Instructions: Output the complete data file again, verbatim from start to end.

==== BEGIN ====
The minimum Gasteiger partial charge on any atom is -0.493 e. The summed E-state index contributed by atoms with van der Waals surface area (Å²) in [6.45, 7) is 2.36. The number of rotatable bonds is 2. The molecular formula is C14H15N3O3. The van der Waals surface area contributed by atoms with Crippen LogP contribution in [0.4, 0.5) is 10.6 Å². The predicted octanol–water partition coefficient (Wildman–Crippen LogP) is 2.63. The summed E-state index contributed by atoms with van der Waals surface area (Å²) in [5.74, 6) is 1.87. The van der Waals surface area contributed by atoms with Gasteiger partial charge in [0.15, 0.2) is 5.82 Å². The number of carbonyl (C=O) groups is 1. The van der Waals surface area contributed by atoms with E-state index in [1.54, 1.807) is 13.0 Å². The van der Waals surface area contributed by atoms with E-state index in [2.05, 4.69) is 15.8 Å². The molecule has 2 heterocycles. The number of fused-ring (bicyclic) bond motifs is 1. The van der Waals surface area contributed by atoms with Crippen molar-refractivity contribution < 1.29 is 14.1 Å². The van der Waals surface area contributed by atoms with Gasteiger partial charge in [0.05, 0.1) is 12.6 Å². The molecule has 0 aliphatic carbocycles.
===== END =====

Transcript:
The minimum Gasteiger partial charge on any atom is -0.493 e. The summed E-state index contributed by atoms with van der Waals surface area (Å²) in [6.45, 7) is 2.36. The number of rotatable bonds is 2. The molecular formula is C14H15N3O3. The van der Waals surface area contributed by atoms with Crippen LogP contribution in [0.4, 0.5) is 10.6 Å². The predicted octanol–water partition coefficient (Wildman–Crippen LogP) is 2.63. The summed E-state index contributed by atoms with van der Waals surface area (Å²) in [5.74, 6) is 1.87. The van der Waals surface area contributed by atoms with Gasteiger partial charge in [0.15, 0.2) is 5.82 Å². The number of carbonyl (C=O) groups is 1. The van der Waals surface area contributed by atoms with E-state index in [1.54, 1.807) is 13.0 Å². The van der Waals surface area contributed by atoms with E-state index in [2.05, 4.69) is 15.8 Å². The molecule has 2 heterocycles. The number of fused-ring (bicyclic) bond motifs is 1. The van der Waals surface area contributed by atoms with Crippen molar-refractivity contribution < 1.29 is 14.1 Å². The van der Waals surface area contributed by atoms with Gasteiger partial charge in [0.05, 0.1) is 12.6 Å². The molecule has 0 aliphatic carbocycles.